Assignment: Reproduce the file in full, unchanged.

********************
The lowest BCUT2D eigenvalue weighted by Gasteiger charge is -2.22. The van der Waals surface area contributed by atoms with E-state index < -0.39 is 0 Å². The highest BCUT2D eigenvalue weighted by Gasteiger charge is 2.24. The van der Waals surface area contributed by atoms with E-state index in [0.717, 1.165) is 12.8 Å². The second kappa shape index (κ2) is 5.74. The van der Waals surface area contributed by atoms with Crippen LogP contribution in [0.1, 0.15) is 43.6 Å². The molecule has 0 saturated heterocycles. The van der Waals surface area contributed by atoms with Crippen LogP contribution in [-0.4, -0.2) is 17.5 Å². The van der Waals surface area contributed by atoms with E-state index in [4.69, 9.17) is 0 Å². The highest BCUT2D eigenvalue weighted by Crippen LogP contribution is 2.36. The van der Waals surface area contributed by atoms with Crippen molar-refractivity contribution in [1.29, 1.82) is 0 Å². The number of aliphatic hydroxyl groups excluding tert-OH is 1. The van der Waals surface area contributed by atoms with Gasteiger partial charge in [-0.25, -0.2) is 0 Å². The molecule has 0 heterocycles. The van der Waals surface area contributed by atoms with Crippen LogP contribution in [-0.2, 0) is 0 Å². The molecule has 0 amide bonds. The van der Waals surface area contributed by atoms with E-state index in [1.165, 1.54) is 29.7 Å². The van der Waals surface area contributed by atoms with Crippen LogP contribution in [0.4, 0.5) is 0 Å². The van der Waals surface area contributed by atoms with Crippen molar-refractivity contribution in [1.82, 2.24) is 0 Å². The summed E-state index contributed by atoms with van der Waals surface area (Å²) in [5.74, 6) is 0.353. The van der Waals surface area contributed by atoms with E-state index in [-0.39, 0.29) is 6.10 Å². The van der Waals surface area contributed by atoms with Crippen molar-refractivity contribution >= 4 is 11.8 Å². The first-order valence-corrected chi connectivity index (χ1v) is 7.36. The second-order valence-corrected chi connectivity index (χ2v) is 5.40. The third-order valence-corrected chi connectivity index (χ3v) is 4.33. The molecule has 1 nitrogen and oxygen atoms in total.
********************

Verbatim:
The lowest BCUT2D eigenvalue weighted by Gasteiger charge is -2.22. The van der Waals surface area contributed by atoms with E-state index < -0.39 is 0 Å². The highest BCUT2D eigenvalue weighted by Gasteiger charge is 2.24. The van der Waals surface area contributed by atoms with E-state index in [0.717, 1.165) is 12.8 Å². The second kappa shape index (κ2) is 5.74. The van der Waals surface area contributed by atoms with Crippen LogP contribution in [0.1, 0.15) is 43.6 Å². The molecule has 0 saturated heterocycles. The van der Waals surface area contributed by atoms with Crippen LogP contribution in [-0.4, -0.2) is 17.5 Å². The van der Waals surface area contributed by atoms with E-state index in [4.69, 9.17) is 0 Å². The highest BCUT2D eigenvalue weighted by Crippen LogP contribution is 2.36. The van der Waals surface area contributed by atoms with Crippen molar-refractivity contribution in [1.29, 1.82) is 0 Å². The number of aliphatic hydroxyl groups excluding tert-OH is 1. The van der Waals surface area contributed by atoms with Gasteiger partial charge in [-0.25, -0.2) is 0 Å². The molecule has 0 heterocycles. The van der Waals surface area contributed by atoms with Crippen LogP contribution in [-0.2, 0) is 0 Å². The molecule has 0 amide bonds. The van der Waals surface area contributed by atoms with E-state index in [1.165, 1.54) is 29.7 Å². The van der Waals surface area contributed by atoms with Crippen LogP contribution in [0.4, 0.5) is 0 Å². The van der Waals surface area contributed by atoms with Crippen molar-refractivity contribution in [1.82, 2.24) is 0 Å². The summed E-state index contributed by atoms with van der Waals surface area (Å²) in [5.74, 6) is 0.353. The van der Waals surface area contributed by atoms with E-state index in [-0.39, 0.29) is 6.10 Å². The van der Waals surface area contributed by atoms with Crippen molar-refractivity contribution >= 4 is 11.8 Å². The first-order valence-corrected chi connectivity index (χ1v) is 7.36. The second-order valence-corrected chi connectivity index (χ2v) is 5.40. The third-order valence-corrected chi connectivity index (χ3v) is 4.33. The molecule has 1 nitrogen and oxygen atoms in total.